Unfortunately, these festivals have gone away in recent years. However, through the support of AIMS, FPU’s Master of Arts in STEM Education is once again offering something similar. This year is the second offering of the Engineering in the Classroom Festival. While we do not serve hundreds of teachers like those earlier festivals, we still have a strong and committed group of over 50 K-8th grade teachers who come early in the morning, stay late into the VERY hot afternoons, and they work hard to come to grips with the applications of the mathematical and scientific concepts they have been studying. In my next post I will go into greater detail on what sorts of things they are doing, but to give you a taste, these students are studying the simple machines that humans have discovered, how they can be used to create more complex machines that do the work our backs would prefer not to do. Furthermore, they are designing, modeling, bench testing, and re-designing apparatus to be attached to rockets to slow their descent (see video for one of the rocket engines being used with a car to discover Baseline data for their experiments). To top it off, they are also studying the physics and mathematics of intricate paper-folding techniques that allow such apparatus to be deployed in small volumes on these same rockets. All this amidst a very collegial and collaborative environment to boot.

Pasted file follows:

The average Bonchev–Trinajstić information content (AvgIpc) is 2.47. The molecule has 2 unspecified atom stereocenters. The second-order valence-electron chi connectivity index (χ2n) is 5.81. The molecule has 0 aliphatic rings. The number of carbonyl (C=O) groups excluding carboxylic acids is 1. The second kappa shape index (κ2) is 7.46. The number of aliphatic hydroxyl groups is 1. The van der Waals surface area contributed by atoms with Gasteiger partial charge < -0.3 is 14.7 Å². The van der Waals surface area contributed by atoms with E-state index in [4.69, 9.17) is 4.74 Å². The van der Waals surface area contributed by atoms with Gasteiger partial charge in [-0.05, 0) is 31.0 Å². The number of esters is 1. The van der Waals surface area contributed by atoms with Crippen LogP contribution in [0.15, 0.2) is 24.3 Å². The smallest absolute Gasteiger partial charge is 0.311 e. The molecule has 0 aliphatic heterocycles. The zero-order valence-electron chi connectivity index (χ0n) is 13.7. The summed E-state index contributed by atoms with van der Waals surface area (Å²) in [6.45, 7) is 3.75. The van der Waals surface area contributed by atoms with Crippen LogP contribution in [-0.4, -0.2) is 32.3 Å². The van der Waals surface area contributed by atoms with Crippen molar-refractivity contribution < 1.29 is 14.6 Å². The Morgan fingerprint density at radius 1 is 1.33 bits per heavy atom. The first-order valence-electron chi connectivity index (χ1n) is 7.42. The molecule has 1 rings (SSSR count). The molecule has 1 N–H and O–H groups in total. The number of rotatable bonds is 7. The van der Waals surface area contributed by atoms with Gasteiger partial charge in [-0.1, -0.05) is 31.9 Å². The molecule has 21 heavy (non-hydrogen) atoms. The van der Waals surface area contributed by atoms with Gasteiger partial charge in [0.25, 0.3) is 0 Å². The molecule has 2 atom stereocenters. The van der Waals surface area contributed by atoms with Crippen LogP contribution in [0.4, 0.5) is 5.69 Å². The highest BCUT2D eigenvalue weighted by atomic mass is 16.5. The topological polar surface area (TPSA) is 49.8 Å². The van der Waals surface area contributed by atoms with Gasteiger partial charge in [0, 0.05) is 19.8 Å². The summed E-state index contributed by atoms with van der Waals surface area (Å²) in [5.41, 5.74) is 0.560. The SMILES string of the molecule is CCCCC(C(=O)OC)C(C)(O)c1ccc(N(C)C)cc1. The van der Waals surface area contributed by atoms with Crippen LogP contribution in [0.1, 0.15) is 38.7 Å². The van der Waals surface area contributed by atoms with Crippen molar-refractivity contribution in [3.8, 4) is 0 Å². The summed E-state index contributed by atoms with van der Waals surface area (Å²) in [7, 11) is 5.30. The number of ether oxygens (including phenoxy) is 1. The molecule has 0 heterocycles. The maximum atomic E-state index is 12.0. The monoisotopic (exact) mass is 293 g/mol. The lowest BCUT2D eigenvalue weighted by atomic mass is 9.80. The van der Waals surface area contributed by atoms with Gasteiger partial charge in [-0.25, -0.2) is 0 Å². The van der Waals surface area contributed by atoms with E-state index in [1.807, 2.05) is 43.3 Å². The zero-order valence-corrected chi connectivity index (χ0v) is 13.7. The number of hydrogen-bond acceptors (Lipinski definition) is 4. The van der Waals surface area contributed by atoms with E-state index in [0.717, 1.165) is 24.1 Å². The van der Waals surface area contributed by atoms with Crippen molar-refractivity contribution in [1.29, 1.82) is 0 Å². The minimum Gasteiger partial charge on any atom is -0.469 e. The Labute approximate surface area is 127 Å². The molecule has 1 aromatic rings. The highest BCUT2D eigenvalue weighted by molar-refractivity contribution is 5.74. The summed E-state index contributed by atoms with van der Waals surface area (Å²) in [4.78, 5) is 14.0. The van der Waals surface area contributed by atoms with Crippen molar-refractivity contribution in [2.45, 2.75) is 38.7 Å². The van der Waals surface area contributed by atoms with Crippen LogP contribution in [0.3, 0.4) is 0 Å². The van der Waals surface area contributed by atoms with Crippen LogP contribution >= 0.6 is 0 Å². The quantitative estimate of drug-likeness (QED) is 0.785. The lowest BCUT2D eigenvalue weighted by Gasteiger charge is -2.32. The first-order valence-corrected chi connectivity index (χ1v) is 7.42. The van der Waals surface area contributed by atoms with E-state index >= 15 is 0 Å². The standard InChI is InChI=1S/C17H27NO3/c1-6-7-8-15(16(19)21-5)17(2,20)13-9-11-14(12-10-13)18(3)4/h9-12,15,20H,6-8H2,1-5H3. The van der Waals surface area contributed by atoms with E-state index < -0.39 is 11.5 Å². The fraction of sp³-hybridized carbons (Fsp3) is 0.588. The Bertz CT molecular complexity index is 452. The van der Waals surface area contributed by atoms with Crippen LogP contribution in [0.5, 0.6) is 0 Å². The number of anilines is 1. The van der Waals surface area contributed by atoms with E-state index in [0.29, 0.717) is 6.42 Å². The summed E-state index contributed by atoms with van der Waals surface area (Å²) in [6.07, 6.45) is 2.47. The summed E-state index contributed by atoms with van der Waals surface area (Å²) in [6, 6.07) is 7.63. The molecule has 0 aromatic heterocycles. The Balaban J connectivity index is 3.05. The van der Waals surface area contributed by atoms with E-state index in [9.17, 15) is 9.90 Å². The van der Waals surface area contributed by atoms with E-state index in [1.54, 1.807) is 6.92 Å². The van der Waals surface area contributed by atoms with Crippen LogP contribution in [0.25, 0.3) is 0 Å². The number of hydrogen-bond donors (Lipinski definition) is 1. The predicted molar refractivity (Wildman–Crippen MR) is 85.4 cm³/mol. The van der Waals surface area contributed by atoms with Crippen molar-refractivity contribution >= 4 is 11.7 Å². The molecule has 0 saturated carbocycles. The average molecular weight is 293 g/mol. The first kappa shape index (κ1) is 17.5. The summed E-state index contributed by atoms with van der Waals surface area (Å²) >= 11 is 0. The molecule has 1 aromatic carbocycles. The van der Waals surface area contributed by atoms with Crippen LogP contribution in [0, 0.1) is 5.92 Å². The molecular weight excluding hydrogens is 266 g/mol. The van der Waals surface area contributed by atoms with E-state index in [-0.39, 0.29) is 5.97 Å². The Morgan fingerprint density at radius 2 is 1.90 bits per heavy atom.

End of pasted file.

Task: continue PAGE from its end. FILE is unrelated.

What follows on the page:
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What Will You Read?

Children ran from school buses with shrieks of excitement and expectations of what the next two and a half months might bring, the telltale sign that school is out for the summer in my town. Teachers have left their classrooms for a well-deserved break. Over the next two and half months they will imagine, think… Continue Reading

Partners in Education

We have talked a lot about partners in the work we are doing here at the AIMS Center. Typically, we refer to our Head Start or school partners, but today I would like to broaden that description. I was invited to join a statewide group known as the California Community of Practice around Mathematics, sponsored… Continue Reading